The Shaker-style cabinets with clean lines emerged out of a compromise Furey made with her husband, who wanted more of a modern, flat-faced cabinet. A generously sized island provides seating for up to four and storage options for liquor, bar supplies and linens. Matching pendant lighting with a silver base and a frosted white shade hangs above the island and the dining table, bringing continuity to the two areas.

Glass tiles in an Arctic white give the backsplash a more contemporary look. A wet bar area with a second sink and a display cabinet with various blue-and-white pottery is a focal point, while a small desk area set between the stainless steel refrigerator and wet bar is a convenient place for household paperwork.

Black dining chairs surround a dark, cherry wood farmhouse table, which can extend to accommodate 10 diners. “I think if I used matching chairs, it would have been boring,” Furey says. “Black is a neutral, so it goes with everything. I like using black in a space because I think it grounds the room.”

Oak floors bring a traditional element to the space. “We love this room,” says Furey. “We’re in here all the time.”

The design of the living room (pictured above) had to be both aesthetically pleasing and utilitarian. “Although most people don’t have their kids in the living room, we knew our kids would be in here all the time,” says Furey.

Since she wanted to blend colors throughout the house, Furey decided on a slate blue for the walls. “I wanted there to be continuity as you went from room to room,” she says. “One of the easiest ways to do it is with paint.”

And though her husband feared it would be too gray, it turned out perfectly. “Some people think gray will be too cold, but I think it’s cozy and enveloping. It’s a moody color depending on how much natural light is coming in.”

To add some texture, Furey chose neutral-colored beige sofas with straight lines, and pillows in velvets and satins. An Asian-inspired armoire conceals a television and various electronics. An Oriental rug with dominant blue and brown shades pulls together the room’s color scheme. “With hardwood or tile, a rug will soften the look and feel of your floors with pattern and provide warmth underfoot,” Furey says. “I wasn’t sure I wanted a rug in here, but it makes such a positive difference.”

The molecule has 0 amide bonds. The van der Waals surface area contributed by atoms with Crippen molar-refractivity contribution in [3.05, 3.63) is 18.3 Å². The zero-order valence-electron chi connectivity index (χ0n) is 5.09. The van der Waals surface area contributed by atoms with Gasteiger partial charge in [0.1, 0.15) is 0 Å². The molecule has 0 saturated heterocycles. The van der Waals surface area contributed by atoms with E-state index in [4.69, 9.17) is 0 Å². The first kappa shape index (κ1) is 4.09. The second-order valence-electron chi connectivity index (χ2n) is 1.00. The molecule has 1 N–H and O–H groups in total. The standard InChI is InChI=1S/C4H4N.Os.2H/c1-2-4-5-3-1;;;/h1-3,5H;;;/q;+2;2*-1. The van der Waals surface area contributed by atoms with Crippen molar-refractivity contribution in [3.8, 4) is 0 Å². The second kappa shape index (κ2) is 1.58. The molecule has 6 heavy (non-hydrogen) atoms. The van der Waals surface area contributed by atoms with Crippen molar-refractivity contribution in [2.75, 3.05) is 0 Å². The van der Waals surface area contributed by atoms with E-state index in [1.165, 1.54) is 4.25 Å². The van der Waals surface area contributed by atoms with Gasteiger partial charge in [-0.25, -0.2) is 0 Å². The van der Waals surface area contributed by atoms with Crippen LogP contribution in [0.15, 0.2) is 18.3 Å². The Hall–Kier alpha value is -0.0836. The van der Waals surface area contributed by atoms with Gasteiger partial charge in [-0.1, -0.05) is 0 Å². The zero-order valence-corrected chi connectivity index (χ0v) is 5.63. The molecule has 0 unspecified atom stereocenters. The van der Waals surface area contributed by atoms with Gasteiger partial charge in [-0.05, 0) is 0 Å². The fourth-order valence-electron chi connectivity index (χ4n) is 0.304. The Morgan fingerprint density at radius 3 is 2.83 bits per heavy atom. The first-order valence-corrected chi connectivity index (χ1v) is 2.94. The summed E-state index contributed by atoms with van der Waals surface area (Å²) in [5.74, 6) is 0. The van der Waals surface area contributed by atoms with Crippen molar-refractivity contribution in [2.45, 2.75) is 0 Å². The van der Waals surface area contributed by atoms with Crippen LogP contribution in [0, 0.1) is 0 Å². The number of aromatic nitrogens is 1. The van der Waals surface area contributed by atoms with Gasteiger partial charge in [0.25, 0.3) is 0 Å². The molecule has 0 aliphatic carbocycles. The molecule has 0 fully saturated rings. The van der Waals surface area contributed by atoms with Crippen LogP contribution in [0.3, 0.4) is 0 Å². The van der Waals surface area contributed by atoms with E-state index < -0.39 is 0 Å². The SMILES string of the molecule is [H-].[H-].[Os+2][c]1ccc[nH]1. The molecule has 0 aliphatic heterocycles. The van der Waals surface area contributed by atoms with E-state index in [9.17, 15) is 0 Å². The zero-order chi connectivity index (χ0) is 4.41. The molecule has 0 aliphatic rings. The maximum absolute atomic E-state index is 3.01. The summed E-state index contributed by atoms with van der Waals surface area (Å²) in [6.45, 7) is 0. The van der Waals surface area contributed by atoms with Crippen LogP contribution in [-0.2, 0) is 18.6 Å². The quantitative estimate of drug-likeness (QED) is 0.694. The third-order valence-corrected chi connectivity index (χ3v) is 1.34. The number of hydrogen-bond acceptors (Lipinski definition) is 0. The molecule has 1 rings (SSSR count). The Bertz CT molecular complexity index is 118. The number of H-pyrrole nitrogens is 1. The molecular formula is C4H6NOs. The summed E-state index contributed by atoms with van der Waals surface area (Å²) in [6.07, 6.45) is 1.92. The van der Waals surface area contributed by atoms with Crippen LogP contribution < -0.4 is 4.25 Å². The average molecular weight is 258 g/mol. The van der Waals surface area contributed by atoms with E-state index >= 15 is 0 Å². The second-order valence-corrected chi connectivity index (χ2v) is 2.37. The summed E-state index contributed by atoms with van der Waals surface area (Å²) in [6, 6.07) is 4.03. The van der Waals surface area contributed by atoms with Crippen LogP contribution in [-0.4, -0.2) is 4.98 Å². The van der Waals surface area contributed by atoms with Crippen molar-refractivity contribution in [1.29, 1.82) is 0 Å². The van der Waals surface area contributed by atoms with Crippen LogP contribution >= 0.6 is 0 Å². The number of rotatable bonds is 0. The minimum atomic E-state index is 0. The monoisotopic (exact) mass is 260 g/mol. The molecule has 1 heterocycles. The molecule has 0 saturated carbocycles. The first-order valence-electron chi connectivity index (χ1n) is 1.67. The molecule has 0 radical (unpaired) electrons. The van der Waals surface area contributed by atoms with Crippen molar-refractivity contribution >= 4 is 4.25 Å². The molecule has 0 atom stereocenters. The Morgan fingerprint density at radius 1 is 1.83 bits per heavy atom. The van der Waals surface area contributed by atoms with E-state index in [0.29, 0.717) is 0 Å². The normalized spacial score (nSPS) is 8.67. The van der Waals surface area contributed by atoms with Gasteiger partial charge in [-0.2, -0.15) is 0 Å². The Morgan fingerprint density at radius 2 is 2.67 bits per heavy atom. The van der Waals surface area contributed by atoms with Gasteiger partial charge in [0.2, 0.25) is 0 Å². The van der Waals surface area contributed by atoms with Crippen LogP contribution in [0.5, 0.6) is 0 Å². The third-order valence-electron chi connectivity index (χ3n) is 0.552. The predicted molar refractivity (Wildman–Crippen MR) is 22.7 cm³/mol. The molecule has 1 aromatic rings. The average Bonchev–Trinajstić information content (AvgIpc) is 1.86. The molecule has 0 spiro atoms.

An ottoman in a dark leather doubles as a coffee table and a place for storage. Not a fan of tchotchkes, Furey favors crystal, in the form of candlestick holders on the fireplace mantel and figurines on the end tables.

Elsewhere, the home’s master bedroom (pictured above) begged for a renovated bathroom, which was small and dark. “We couldn’t enlarge it, but there were some things that could be done to make it appear bigger,” she says.

A pedestal sink and frameless shower door open up the space (pictured below). Sand-colored porcelain tiles set on the diagonal were used to make the floor appear longer. A light-colored blue-gray on the walls continues on the ceiling, helping to expand the feel of the space. “The colors in here remind me of the surf and sand,” says Furey. “So that I really like.”

For other couples in a situation similar to hers, Furey recommends making a list of needs. “Look through as many magazines as possible for things you like. Do this separately,” says Furey. “A pattern begins to form with those pictures.”

Although it took some compromise, the newlyweds are pleased with the choices they made. “I think we did a pretty good job on our first attempt at home design as a couple,” says Furey. “And I can honestly say my husband would agree with me.”


RESOURCES
Interiors: Lisa Furey Interiors
, Wayne; (610) 688-4201, lisafureyinteriors.com
Cabinetry:
Goebel Cabinetry, 308 Commerce Drive, Exton; (610) 363-8970, goebelcabinetry.com